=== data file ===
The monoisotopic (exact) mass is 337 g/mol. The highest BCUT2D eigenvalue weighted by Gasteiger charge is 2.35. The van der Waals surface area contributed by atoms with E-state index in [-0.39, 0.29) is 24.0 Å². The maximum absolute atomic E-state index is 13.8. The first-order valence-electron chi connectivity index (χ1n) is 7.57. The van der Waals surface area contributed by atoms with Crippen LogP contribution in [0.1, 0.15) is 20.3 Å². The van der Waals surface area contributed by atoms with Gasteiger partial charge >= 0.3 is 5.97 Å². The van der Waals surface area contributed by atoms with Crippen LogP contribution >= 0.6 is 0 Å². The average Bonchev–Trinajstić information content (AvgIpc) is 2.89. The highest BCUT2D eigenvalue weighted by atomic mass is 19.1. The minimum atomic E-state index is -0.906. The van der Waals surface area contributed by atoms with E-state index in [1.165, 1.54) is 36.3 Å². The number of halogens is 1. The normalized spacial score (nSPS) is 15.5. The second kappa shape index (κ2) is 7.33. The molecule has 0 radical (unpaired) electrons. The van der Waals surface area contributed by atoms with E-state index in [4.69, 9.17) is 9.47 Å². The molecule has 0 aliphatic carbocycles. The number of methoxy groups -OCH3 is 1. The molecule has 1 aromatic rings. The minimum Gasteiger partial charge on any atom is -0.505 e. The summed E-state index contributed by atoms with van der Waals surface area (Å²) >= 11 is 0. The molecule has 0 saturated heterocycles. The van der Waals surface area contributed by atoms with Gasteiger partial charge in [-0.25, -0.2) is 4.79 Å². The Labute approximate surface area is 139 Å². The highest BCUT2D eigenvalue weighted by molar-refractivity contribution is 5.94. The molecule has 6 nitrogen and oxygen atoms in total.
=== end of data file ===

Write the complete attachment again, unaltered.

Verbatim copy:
The monoisotopic (exact) mass is 337 g/mol. The highest BCUT2D eigenvalue weighted by Gasteiger charge is 2.35. The van der Waals surface area contributed by atoms with E-state index in [-0.39, 0.29) is 24.0 Å². The maximum absolute atomic E-state index is 13.8. The first-order valence-electron chi connectivity index (χ1n) is 7.57. The van der Waals surface area contributed by atoms with Crippen LogP contribution in [0.1, 0.15) is 20.3 Å². The van der Waals surface area contributed by atoms with Gasteiger partial charge >= 0.3 is 5.97 Å². The van der Waals surface area contributed by atoms with Crippen LogP contribution >= 0.6 is 0 Å². The average Bonchev–Trinajstić information content (AvgIpc) is 2.89. The highest BCUT2D eigenvalue weighted by atomic mass is 19.1. The minimum atomic E-state index is -0.906. The van der Waals surface area contributed by atoms with E-state index in [1.165, 1.54) is 36.3 Å². The number of halogens is 1. The normalized spacial score (nSPS) is 15.5. The second kappa shape index (κ2) is 7.33. The molecule has 0 radical (unpaired) electrons. The van der Waals surface area contributed by atoms with E-state index in [4.69, 9.17) is 9.47 Å². The molecule has 0 aliphatic carbocycles. The number of methoxy groups -OCH3 is 1. The molecule has 1 aromatic rings. The minimum Gasteiger partial charge on any atom is -0.505 e. The summed E-state index contributed by atoms with van der Waals surface area (Å²) >= 11 is 0. The molecule has 0 saturated heterocycles. The van der Waals surface area contributed by atoms with Gasteiger partial charge in [-0.25, -0.2) is 4.79 Å². The Labute approximate surface area is 139 Å². The highest BCUT2D eigenvalue weighted by molar-refractivity contribution is 5.94. The molecule has 6 nitrogen and oxygen atoms in total.